5.  Be aware of the recent links being shown between some forms of breast cancer and prostate cancer, and if biological relatives have had breast cancer, have an appropriate conversation with your doctor (Citation here).

6.  Grow a moustache, in support of prostate cancer awareness.  If you can't grow a moustache, support someone who can.

Tuesday, 25 October 2011


"I don't know what truth is. Truth is something unattainable. We can't think we're creating truth with a camera. But what we can do, is reveal something to viewers that allows them to discover their own truth." —Michel Brault

This blog entry will be very short, but hopefully, one that will prove to help educate you.  My theory is that in order to be a good citizen, you have to be informed.  In order to be informed, you have to seek out information, and to think critically.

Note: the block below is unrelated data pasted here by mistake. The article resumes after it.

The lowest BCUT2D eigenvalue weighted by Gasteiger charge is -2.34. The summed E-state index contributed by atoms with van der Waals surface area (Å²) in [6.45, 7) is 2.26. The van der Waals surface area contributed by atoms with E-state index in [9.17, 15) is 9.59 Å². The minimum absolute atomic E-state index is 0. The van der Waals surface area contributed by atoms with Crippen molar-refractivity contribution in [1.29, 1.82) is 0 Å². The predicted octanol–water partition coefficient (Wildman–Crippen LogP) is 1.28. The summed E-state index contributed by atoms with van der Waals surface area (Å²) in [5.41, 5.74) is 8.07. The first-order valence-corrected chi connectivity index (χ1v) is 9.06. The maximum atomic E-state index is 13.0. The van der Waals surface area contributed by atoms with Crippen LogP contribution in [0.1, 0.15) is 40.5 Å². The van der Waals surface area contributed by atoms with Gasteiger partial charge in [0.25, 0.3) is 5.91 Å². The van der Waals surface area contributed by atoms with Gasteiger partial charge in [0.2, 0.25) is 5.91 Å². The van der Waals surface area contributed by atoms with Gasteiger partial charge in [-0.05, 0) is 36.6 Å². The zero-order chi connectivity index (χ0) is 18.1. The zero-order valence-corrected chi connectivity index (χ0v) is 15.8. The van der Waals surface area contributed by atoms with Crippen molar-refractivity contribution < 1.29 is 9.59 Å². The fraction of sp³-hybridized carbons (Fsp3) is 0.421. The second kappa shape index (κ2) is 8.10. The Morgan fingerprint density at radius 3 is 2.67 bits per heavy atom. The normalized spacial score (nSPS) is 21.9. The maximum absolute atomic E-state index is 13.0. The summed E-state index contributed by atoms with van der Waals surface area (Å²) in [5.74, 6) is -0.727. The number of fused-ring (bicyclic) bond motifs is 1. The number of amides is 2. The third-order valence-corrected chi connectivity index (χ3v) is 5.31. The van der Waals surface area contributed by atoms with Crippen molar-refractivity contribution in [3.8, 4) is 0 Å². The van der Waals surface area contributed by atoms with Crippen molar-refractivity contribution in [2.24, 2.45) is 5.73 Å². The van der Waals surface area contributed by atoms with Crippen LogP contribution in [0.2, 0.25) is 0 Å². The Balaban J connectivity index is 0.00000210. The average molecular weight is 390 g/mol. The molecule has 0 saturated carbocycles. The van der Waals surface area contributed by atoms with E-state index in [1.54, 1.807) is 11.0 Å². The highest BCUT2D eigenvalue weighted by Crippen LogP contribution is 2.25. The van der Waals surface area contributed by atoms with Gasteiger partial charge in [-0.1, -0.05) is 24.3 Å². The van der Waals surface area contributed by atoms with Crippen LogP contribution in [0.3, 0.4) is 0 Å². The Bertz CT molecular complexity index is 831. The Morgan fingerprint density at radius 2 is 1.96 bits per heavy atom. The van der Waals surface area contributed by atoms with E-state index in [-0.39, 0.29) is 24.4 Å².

Documentaries can be an extremely useful tool in gaining information, in comparing view points, and in helping to shape a wealth of information that can help inform you, and help you make more informed choices.

Three of my favourite documentaries are:  Manufacturing Consent, The Corporation, and Why We Fight.  (In later blogs, I'll probably expand my list.)

Documentaries are entertaining as well as informative.  Needless to say, though, they must be viewed with a critical eye.  Documentaries, if for no other reason than the editing choices that are made when post-production occurs, are always biased.  They present information within a framed context.  This does not make them inaccurate, or untruthful - daily news uses the same process.  It does mean, however, that you need to think beyond the borders of the interpretation of the events presented by the film makers.